To examine the direct, mediated, and moderated associations among cognition, coping, and emotional adjustment following traumatic brain injury (TBI).
Cross-sectional, single-group design.
Ninety-seven participants with mild to severe TBI recruited from their rehabilitation hospital and assessed on average 19 months postinjury.
The BIRT Memory and Information Processing Battery, Doors Test from the Doors and People Test, Hayling Sentence Completion Test, Controlled Oral Word Association Test, Trail Making Test, Digit Span, Symbol Digit Modalities Test–Oral Version, Hospital Anxiety and Depression Scale, and the Coping Scale for Adults.
Poorer performance on measures of memory, executive functions, and attention and information processing was associated with greater levels of self-reported depression and anxiety. No mediated relation was found between cognition and emotional adjustment. However, the use of adaptive coping strategies was found to moderate the relation between the Hayling A—a measure of information processing speed—and self-reported depression.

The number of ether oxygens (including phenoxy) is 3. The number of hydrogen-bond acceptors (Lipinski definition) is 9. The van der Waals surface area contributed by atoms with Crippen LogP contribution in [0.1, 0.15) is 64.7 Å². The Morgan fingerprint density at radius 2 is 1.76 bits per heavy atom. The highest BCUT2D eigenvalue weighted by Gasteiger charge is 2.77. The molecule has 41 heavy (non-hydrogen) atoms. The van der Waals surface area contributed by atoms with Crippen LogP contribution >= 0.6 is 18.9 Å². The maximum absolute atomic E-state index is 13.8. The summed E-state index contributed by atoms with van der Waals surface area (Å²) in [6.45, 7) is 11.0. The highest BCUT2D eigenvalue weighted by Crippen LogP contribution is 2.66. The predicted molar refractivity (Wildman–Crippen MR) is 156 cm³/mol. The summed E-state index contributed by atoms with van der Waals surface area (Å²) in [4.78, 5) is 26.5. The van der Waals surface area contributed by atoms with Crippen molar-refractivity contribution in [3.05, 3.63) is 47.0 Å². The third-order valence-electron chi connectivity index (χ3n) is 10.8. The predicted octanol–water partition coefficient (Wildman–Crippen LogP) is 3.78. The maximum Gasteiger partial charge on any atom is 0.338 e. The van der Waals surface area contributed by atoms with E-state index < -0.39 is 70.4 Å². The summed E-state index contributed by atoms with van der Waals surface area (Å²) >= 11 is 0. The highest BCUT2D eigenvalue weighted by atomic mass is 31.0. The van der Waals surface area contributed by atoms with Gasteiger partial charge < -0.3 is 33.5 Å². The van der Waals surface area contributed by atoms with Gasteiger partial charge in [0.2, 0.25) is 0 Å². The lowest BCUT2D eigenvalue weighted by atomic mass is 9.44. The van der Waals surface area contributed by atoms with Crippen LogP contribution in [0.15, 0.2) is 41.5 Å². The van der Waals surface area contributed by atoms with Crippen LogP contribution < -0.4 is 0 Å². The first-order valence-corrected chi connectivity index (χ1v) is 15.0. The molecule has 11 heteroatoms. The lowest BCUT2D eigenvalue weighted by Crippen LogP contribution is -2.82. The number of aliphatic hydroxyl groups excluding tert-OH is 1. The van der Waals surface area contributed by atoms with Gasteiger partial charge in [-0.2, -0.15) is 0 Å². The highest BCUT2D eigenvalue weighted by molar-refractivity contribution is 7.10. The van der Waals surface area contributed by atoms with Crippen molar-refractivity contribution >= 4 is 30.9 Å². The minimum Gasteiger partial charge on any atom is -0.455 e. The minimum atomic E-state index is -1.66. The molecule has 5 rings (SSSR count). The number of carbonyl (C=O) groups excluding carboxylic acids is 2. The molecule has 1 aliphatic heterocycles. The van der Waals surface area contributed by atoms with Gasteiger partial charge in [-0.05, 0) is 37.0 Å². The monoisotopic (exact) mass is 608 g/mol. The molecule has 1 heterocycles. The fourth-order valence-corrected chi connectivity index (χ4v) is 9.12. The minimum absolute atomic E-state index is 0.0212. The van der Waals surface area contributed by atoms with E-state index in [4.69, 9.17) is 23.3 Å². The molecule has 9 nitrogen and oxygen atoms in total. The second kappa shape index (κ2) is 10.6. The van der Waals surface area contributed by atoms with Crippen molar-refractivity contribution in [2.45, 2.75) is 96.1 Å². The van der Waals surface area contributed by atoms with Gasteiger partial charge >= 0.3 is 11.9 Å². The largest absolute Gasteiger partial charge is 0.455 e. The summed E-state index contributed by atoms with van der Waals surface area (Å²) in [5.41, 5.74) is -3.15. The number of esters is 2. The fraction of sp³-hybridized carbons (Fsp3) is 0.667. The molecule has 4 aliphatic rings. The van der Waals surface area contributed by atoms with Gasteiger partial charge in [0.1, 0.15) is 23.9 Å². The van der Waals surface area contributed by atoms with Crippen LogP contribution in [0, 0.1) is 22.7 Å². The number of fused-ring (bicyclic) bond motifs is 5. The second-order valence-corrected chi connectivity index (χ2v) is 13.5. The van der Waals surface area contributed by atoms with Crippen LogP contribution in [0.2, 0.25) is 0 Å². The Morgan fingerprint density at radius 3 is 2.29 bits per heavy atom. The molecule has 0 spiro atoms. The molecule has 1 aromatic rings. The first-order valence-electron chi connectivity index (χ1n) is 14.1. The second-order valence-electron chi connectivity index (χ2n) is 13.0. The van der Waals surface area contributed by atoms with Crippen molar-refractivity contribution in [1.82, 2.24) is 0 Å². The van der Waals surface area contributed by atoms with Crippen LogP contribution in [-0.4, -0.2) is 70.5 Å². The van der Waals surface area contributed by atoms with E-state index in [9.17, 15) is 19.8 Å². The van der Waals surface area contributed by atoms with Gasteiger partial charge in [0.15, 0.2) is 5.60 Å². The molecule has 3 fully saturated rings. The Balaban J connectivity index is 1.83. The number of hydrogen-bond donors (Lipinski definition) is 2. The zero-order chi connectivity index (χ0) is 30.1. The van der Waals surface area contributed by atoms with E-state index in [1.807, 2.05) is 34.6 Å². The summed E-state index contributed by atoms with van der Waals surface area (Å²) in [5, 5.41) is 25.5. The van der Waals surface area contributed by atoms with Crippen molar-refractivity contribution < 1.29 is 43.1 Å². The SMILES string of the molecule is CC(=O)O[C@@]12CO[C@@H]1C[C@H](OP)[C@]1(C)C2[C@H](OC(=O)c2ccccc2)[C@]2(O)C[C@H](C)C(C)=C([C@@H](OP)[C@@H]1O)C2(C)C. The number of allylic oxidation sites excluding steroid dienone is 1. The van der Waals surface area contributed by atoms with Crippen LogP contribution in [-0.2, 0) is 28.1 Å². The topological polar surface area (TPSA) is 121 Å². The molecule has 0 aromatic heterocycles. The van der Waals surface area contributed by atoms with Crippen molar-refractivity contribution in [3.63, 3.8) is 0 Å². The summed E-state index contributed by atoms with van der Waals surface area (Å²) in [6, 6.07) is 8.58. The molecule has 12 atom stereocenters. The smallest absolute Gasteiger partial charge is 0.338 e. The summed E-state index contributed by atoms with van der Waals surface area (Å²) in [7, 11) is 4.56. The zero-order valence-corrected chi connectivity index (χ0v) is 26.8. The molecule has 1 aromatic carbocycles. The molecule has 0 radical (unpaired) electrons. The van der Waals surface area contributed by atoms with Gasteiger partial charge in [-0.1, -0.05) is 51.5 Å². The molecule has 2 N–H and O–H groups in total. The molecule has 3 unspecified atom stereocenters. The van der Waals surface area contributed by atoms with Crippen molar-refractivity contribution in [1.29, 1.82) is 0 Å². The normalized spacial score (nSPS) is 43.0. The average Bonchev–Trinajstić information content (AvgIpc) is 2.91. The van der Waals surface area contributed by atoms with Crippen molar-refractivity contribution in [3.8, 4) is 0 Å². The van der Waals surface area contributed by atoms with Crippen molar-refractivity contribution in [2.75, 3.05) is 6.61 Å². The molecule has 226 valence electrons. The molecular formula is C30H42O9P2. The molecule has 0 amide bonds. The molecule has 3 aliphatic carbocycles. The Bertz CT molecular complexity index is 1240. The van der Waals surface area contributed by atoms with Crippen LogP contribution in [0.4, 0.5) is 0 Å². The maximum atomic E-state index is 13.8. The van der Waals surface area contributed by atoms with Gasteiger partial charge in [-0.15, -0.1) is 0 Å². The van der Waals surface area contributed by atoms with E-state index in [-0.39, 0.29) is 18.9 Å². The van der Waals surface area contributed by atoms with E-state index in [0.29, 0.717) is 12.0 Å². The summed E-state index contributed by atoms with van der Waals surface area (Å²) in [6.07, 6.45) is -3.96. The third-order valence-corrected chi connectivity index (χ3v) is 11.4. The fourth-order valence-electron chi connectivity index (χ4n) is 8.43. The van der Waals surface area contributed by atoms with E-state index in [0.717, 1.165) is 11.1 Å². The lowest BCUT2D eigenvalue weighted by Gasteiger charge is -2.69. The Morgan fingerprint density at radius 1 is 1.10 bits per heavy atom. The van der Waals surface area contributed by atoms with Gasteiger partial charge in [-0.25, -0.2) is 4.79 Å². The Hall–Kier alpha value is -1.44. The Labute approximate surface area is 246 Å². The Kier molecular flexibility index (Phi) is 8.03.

Greater impairments in cognition directly predicted higher levels of anxiety and depression following TBI. In addition, the results suggest that the use of adaptive coping strategies has a greater effect on levels of depression for individuals with poor information processing speed.
School of Psychology and Psychiatry, Monash University (Mr Spitz and Drs Schönberger and Ponsford), and Monash-Epworth Rehabilitation Research Centre Epworth Hospital (Mr Spitz and Drs Schönberger and Ponsford), Clayton, Victoria, Australia; and Department of Rehabilitation Psychology and Psychotherapy, Institute of Psychology, University of Freiburg, Freiburg, Germany (Dr Schönberger).
Corresponding Author: Gershon Spitz, BA, School of Psychology and Psychiatry, Monash University, Clayton Campus, Clayton, VIC 3800, Australia (Gershon.Spitz@monash.edu).
The authors declare no conflicts of interest.